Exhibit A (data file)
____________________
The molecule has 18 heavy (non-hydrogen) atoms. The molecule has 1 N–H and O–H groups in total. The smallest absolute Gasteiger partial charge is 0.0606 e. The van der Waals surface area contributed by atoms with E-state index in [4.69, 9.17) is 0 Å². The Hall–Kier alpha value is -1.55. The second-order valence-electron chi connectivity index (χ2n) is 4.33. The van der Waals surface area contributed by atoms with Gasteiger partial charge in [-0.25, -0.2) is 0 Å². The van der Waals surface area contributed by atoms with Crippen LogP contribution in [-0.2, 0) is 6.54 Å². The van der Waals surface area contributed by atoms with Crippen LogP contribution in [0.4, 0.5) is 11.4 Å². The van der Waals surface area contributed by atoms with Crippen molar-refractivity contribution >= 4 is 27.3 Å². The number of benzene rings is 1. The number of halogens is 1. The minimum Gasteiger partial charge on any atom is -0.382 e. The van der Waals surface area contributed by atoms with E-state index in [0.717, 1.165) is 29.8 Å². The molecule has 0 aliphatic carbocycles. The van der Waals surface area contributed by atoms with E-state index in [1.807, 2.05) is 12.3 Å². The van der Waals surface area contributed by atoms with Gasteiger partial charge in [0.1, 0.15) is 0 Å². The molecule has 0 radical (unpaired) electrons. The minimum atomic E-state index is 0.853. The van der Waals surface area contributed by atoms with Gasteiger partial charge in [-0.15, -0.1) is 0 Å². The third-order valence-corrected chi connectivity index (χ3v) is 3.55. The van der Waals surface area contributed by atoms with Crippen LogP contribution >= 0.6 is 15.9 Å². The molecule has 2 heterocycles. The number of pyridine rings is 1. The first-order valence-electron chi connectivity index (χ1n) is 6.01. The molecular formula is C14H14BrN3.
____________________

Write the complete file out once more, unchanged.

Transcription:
The molecule has 18 heavy (non-hydrogen) atoms. The molecule has 1 N–H and O–H groups in total. The smallest absolute Gasteiger partial charge is 0.0606 e. The van der Waals surface area contributed by atoms with E-state index in [4.69, 9.17) is 0 Å². The Hall–Kier alpha value is -1.55. The second-order valence-electron chi connectivity index (χ2n) is 4.33. The van der Waals surface area contributed by atoms with Gasteiger partial charge in [-0.25, -0.2) is 0 Å². The van der Waals surface area contributed by atoms with Crippen LogP contribution in [-0.2, 0) is 6.54 Å². The van der Waals surface area contributed by atoms with Crippen LogP contribution in [0.4, 0.5) is 11.4 Å². The van der Waals surface area contributed by atoms with Crippen molar-refractivity contribution >= 4 is 27.3 Å². The number of benzene rings is 1. The number of halogens is 1. The minimum Gasteiger partial charge on any atom is -0.382 e. The van der Waals surface area contributed by atoms with E-state index in [0.717, 1.165) is 29.8 Å². The molecule has 0 aliphatic carbocycles. The van der Waals surface area contributed by atoms with E-state index in [1.807, 2.05) is 12.3 Å². The van der Waals surface area contributed by atoms with Gasteiger partial charge in [0.1, 0.15) is 0 Å². The molecule has 0 radical (unpaired) electrons. The minimum atomic E-state index is 0.853. The van der Waals surface area contributed by atoms with Gasteiger partial charge in [-0.15, -0.1) is 0 Å². The third-order valence-corrected chi connectivity index (χ3v) is 3.55. The van der Waals surface area contributed by atoms with Crippen LogP contribution >= 0.6 is 15.9 Å². The molecule has 2 heterocycles. The number of pyridine rings is 1. The first-order valence-electron chi connectivity index (χ1n) is 6.01. The molecular formula is C14H14BrN3.